An augmented reality sandtable is a playful technology for introducing kids to concepts of topo maps and fluid dynamics. It’s also ridiculously fun! Thanks to the time and effort of makers from SparkMacon makerspace, our team built our own implementation of the AR sandtable and showcased it at Atlanta Makerfaire 2015. We had an amazing time building it and sharing it with families across Atlanta.
So… what does it look like? Here’s a few videos.
The original AR sandbox was created through collaborative research of the following organizations.
- UC Davis’ W.M. Keck Center for Active Visualization in the Earth Sciences (KeckCAVES)
- UC Davis Tahoe Environmental Research Center
- Lawrence Hall of Science
- ECHO Lake Aquarium and Science Center
In Sept of 2013, my family got to see a similar augmented reality exhibit at the Boston Science Museum. My kids spent hours at this exhibit and loved the experience. You can check out our post here about MIT’s Tangible Media lab work. From a technology perspective, the sandbox is filled with rice or sand enabling the kids to build mountains, lakes, rivers, and castles. A projector positioned above the sandbox renders a colorized map featuring topo map lines based on the height of the sand. Next to the projector, a XBox 360 Kinect senses the height and depth of the sand or rice. It has always been a dream to present at a MakerFaire and build this project. It was great to see this dream come true with my friends from SparkMacon. It was a wonderful community building experience for our members too.
My son’s favorite feature of the sandbox is the water simulation. By hovering your hand over a spot, the software executes a “rain” feature under your hand. The simulated water obeys the laws of physics that you would expect as water flows down the side of a mountain. The total experience feels like a dynamic piece of art. The experience was well received at MakerFaire. Our makers were awarded a “Maker of Merit” badge for our exhibit by MakerFaire. I know that our team enjoyed answering questions on how we built the structure, how it works, playing in the sandbox, and talking about how we might extend the work.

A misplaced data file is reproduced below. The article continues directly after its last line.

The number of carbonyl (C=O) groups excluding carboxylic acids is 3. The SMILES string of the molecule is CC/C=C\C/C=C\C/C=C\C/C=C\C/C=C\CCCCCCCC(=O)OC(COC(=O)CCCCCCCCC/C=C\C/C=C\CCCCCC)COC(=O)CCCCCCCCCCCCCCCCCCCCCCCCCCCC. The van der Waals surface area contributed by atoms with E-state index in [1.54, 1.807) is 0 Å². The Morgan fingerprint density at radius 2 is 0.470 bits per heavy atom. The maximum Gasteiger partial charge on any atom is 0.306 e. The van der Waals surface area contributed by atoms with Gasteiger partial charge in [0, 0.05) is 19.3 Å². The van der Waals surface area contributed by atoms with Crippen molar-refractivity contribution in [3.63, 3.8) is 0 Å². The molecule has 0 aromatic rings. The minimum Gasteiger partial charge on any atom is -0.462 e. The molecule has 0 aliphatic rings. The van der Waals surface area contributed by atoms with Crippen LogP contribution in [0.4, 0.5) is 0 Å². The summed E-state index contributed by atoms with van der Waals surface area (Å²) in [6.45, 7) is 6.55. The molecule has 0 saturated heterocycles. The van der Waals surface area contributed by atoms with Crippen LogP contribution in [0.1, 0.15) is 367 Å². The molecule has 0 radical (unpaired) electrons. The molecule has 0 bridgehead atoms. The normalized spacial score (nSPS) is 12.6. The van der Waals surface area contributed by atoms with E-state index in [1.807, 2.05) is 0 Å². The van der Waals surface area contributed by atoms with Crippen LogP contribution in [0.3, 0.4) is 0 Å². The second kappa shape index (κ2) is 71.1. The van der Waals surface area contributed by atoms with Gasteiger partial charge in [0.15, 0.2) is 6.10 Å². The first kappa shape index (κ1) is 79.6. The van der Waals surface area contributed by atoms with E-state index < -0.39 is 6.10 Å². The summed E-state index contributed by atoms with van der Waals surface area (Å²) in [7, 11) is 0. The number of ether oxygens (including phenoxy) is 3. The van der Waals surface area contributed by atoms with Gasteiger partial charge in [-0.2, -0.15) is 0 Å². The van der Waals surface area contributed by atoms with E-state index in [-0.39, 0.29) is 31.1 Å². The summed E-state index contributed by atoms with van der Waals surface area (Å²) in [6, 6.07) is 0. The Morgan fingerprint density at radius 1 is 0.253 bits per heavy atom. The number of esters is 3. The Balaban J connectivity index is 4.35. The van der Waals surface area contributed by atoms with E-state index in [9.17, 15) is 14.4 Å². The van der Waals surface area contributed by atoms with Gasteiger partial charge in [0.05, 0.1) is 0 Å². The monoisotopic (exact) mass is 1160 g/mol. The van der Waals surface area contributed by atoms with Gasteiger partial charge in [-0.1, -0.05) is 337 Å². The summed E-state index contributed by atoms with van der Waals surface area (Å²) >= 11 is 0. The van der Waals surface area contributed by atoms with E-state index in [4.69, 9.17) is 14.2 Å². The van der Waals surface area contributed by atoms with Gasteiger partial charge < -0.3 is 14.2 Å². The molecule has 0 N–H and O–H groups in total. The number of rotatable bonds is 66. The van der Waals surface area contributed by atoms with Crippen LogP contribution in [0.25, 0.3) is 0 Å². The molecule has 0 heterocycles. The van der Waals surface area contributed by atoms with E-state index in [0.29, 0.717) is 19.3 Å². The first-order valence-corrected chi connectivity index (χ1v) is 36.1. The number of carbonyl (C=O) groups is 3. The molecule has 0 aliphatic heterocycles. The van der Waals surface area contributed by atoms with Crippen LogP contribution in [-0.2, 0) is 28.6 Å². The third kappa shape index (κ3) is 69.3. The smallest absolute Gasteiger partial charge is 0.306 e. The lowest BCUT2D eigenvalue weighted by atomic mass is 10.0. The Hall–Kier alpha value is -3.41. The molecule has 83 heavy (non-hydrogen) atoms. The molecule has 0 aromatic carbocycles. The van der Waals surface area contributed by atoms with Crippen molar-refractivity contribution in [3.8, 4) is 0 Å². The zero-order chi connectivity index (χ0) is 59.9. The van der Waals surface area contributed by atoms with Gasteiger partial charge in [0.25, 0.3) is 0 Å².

This experience would not be possible without our family of makers.
- Garrett Armstrong – We had a few challenges early in development getting Linux installed on our workstation. I appreciate the hours of time Garrett spent debugging our hardware setup and getting the NVidia video card working.
- Robert Betzel – Thank you for being our master carpenter on this build. The table size enabled a good number of families to enjoy the sandbox at one time. It was also modular so that it was easy to setup and teardown! We also want to thank Infinity Network Solutions who funded this build.
- Stephen Finney, Glen Stone, Robert Reese, Nadia Osman, Brent Lanford – Thanks for all the support in setting up the software, helping to build the system, and volunteering to present it at Atlanta MakerFaire.
- I also want to give a special shout out to Garrett Sisk from Marion Systems. He did a great job telling the story of the impact of 3D printing and the ways it can help people. We’re thankful for his time and support. We love his product in our makerspace. Interested in purchasing a quality 3D printer for your makerspace or educational institution? Make sure to check out http://www.marionsystems.com/.
From a software perspective, the AR sandbox is built with a few open source C++ frameworks on a modern Linux platform.
- Vrui VR Toolkit (GNU license)
- Kinect 3D video processing framework(GNU license)
UC Davis has posted very complete project instructions, open source tools and background at the following link: http://idav.ucdavis.edu/~okreylos/ResDev/Vrui/index.html
All in all, we had an amazing time at Atlanta Makerfaire 2015. I have posted some links, videos, and pictures below. If you’re interested in seeing the AR sandbox and other amazing maker projects in Macon, GA, make sure to save the date for Make-End!!
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